'Absurd' laws dealing with magic mushrooms, ecstasy and cannabis are hindering medical research, according to a former government drugs adviser.
Prof David Nutt says he has funding to research the use of the chemical psilocybin - found in fungi known as "magic mushrooms" to treat depression.
But he says "insane" regulations mean he cannot get hold of the drug.
The Home Office said there was "no evidence" that regulations were a barrier to research.
It is not the first time Prof Nutt has been at odds with government policy.
He was sacked as an adviser over views that ecstasy and LSD were less harmful than alcohol.
Psilocybin is illegal in the UK and is a Class A drug.
Earlier research at Imperial College London showed that injections of psilocybin could calm a region of the brain which is overactive in depression.
The group is now trying to conduct a clinical trial to test psilocybin as a treatment.
The UK's Medical Research Council has given the lab a £550,000 grant to test the idea - in 30 patients who have not responded to at least two other therapies. They have also been given ethical approval.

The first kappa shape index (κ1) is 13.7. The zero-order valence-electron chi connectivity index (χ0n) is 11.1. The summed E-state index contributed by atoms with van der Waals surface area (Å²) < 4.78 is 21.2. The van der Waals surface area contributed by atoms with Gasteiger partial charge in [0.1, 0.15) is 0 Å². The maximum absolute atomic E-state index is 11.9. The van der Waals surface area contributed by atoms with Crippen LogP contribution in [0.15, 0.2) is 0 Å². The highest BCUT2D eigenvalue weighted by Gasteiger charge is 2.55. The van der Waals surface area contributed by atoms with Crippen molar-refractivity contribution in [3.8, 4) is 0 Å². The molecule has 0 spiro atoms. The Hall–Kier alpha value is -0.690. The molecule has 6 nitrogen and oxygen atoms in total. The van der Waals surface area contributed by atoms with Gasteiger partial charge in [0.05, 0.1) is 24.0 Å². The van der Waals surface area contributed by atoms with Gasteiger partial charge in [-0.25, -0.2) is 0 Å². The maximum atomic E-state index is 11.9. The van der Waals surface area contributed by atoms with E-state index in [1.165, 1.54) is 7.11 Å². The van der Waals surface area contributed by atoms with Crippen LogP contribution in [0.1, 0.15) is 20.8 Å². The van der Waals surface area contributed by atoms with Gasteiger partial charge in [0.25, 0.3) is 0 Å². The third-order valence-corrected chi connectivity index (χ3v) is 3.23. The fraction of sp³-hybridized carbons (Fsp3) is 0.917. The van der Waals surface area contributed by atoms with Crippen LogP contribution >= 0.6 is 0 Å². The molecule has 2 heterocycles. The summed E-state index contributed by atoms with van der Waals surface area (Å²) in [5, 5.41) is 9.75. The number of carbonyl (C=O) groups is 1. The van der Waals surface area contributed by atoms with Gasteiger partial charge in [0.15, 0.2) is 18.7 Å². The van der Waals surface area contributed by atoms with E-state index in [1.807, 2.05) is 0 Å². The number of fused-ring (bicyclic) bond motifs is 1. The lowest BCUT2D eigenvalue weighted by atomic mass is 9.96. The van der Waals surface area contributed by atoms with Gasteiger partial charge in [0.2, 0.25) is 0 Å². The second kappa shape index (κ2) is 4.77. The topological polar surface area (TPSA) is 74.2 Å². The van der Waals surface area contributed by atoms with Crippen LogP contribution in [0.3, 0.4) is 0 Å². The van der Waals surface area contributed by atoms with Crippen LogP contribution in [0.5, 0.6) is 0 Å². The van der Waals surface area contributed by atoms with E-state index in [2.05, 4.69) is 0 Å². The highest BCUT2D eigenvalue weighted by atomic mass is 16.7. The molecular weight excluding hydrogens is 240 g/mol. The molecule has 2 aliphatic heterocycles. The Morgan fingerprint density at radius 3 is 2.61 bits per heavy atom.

However, there are more stringent regulations for testing the drug as a treatment than in earlier experiments. As a potential medicine it must meet Good Manufacturing Practice requirements set out by the EU.
"It hasn't started yet because the big problem is getting hold of the drug," said Prof Nutt. He said finding a company to provide a clinical-grade psilocybin had "yet proved impossible" as none was prepared to "go through the regulatory hoops".
"So we are between a rock and a hard place, which is very unfortunate, because if this is an effective treatment for patients then they're obviously being denied that possibility so one of the things we have to do now is have a more rational debate about the way the drugs laws are being implemented."
He will tell the British Neuroscience Association that similar rules are hampering research into other drugs such as ecstasy and cannabis.
Ahead of the meeting he told the BBC: "We have regulations which are 50 years old, have never been reviewed and they are holding us back, they're stopping us doing the science and I think it's a disgrace actually."
A Home Office spokesman said: "Our licensing regime enables legitimate research to take place while ensuring that harmful drugs don't get into the hands of criminals.
"We have no evidence to suggest that the current listing of psilocybin as a schedule one substance is a barrier to attracting funding for legitimate research."